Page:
Rules urged on when to halt care in cardiac arrest
By Gene Emery
BOSTON (Reuters) – About two-thirds of cardiac arrest
patients taken to hospitals by emergency medical technicians
die anyway, and probably most could be declared dead at the
scene, according to research published on Wednesday.
The report in the New England Journal of Medicine suggests
that certain emergency medical services — not those staffed by
paramedics — could ease the distress of loved ones and
dramatically reduce the number of hopeless but expensive
The assessment of 1,240 cardiac arrest rescue runs over two
years in Ontario, Canada, found that only 1 in 500 people
survived to be discharged from the hospital if EMTs could not
restart the circulation, automatic defibrillators did not shock
the heart, and rescue workers were not present when the heart
stopped beating effectively.
The University of Toronto team led by Laurie Morrison said
new guidelines letting EMTs know when to give up “would result
in a decrease in the rate of transportation from 100 percent of
patients to 37.4 percent,” a reduction she characterized as
“These findings suggest that it is possible to identify a
subgroup of patients … in whom resuscitative efforts can be
discontinued and the patient pronounced dead in the field,”
Gordon Ewy of the University of Arizona Health Sciences Center
added in an editorial.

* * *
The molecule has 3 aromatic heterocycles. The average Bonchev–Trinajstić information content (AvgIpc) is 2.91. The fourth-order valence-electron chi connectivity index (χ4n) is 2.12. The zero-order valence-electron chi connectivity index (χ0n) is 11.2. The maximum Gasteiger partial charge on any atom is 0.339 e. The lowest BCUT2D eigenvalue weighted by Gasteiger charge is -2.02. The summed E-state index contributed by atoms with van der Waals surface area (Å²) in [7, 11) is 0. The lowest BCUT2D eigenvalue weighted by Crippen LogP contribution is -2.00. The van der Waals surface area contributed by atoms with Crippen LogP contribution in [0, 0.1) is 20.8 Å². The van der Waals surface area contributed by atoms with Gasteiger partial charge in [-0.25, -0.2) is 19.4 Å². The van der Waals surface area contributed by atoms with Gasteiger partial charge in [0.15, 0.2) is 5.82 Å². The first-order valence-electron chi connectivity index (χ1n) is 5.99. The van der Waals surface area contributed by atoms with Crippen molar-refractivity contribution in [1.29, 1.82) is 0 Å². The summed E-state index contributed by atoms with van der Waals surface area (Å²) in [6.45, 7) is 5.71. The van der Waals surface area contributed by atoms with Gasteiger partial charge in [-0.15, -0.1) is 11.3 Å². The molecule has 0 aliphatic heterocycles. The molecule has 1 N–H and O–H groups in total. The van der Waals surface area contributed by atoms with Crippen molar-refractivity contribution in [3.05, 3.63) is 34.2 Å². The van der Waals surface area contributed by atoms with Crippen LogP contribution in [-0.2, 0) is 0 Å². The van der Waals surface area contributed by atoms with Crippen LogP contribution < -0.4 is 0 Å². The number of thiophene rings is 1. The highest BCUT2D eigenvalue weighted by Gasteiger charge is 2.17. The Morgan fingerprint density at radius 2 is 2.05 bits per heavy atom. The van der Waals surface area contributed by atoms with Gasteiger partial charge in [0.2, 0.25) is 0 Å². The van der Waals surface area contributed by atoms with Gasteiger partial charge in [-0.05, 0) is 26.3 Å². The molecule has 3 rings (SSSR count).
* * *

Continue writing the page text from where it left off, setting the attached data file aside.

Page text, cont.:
But even if the new results are widely adopted, Ewy
cautioned, “medical judgment will still be required to
determine when enough is enough.”
Requiring medical personnel to keep treating cardiac arrest
patients in futile situations “limits the availability of EMS
personnel to care for other patients, increases patients’
waiting times in emergency departments, decreases the available
beds and equipment in emergency departments and hospitals, and
diverts care from patients who are potentially more likely to
survive,” the researchers wrote.
In addition, Morrison told Reuters, new guidelines across
North America would likely make it easier for loved ones to
cope. Having a sudden death pronounced at the scene seems to be
more therapeutic than having it done at a hospital.
“When family members observe a resuscitation (attempt that
is unsuccessful), they come away with the feeling that
everything was done,” she said.
“But when you go to an emergency department, the family is
put into a room where you don’t hear or see anything for 20 or
30 minutes. That horrible 30 minutes is pretty tough on
families,” Morrison added.
The findings do not apply to victims of cardiac arrest
treated by EMTs who are trained in advanced life support
techniques, the researchers said.
Nor do they apply to paramedics, who can use various
medicines and intubation to try to restart the heart and keep
patients alive. Paramedics already have similar standards.